Roman Catholic Archdiocese of Vercelli

Roman Catholic Archdiocese of Vercelli

The Archdiocese of Vercelli (in Latin, Archidioecesis Vercellensis) is a Roman Catholic ecclesiastical territory in northern Italy, one of the two archdioceses which form the ecclesiastical region of Piedmont. The archbishop's seat is in Vercelli Cathedral. The dioceses suffragan to Vercelli are: Alessandria (della Paglia), Biella, Casale Monferrato and Novara.



According to an ancient lectionary the Gospel was first preached in Vercelli in the second half of the third century by Saints Sabinianus and Martialis, bishops from Gaul, when they were returning to their dioceses. The episcopal see was not established till after the Peace of Constantine. The first bishop was Saint Eusebius, a Sardinian, a lector of the Roman Church and a strenuous opponent of Arianism. From Vercelli the Gospel spread through the valley of the Po and its environs; towards the end of the fourth century, perhaps even during the episcopate of Saint Eusebius, new dioceses were erected. From Eusebius to Nottingo (830) there were forty bishops, whose images were preserved in the Eusebian basilica, predecessor of the present cathedral, so called because Saint Eusebius, who dedicated it to the martyr Saint Theonestus, was interred in it. He introduced the common and monastic life among his clergy, from whom bishops for the surrounding territory were often selected.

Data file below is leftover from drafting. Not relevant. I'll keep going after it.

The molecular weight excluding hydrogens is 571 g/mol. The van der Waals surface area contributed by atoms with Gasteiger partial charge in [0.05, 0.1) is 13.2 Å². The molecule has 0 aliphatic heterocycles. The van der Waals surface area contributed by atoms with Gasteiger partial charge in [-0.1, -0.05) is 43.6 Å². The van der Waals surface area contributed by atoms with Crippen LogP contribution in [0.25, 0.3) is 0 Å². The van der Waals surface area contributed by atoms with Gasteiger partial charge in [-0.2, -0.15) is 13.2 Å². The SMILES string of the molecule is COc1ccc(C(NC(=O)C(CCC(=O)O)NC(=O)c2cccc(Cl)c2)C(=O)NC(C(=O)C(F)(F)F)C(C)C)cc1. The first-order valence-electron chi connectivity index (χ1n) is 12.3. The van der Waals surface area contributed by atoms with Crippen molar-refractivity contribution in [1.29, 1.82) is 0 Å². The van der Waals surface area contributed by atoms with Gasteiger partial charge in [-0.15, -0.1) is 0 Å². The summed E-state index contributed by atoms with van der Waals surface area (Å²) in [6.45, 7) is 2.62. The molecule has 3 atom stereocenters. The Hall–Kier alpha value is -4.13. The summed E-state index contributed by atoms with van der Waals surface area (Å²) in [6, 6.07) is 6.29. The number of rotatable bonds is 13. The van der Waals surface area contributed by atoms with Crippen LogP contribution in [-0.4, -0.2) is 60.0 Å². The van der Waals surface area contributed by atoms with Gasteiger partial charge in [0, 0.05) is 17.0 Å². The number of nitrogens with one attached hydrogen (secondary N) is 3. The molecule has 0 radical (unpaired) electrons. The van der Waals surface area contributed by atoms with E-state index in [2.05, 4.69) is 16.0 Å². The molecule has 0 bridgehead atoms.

Among his successors were: Saint Simenus (370), who baptized and consecrated Saint Ambrose; Saint Honoratus (396), who administered the Viaticum to Saint Ambrose; Saint Justinianus (living in 451); Saint AEmilianus (about 500) built an aqueduct for the city at his own expense; Saint Flavianus (541); Saint Celsus (665); Norgaudus (844) restored common life among the canons; Liutuardus (880), who had been archchancellor of Charles the Fat (deposed later) and was slain during the invasion of the Huns (899), like Regenbertus (904- 24); Atto of Vercelli, (d. 960), reformer of ecclesiastical discipline; Petrus (978), imprisoned in the Holy Land by the Egyptian Muslims; Leo (999), chancellor of Holy Roman Emperors Otto III and Henry II; Gisulfus (1133) re-established common life among the canons in 1144; Saint Albertus (1185–1204), founder of the chair of theology, later Patriarch of Jerusalem; Renerio Avogadro (1296) opposed the partisans of Fra Dolcino; Guglielmo Didier (1437), an elector of the antipope Felix V; Giuliano della Rovere (1502), later Pope Julius II (1503); Cardinal Guido Ferrero (1562), founder of the seminary, embellished the cathedral and introduced the Tridentine reform; Gianfrancesco Bonomo (1572) continued the reform and replaced (1573) the Eusebian Rite by the Roman.

In 1817 the Diocese of Vercelli, then suffragan of the archbishopric of Turin (but previously of the archbishopric of Milan) was made an archdiocese, the first archbishop being Giuseppe di Grimaldi.


The 118 parishes are divided between the Lombard province of Pavia and the Piedmontese provinces of Alessandria, Biella, Novara and Vercelli.[1]


Province of Pavia

Candia Lomellina
S. Maria delle Grazie
S. Maria delle Grazie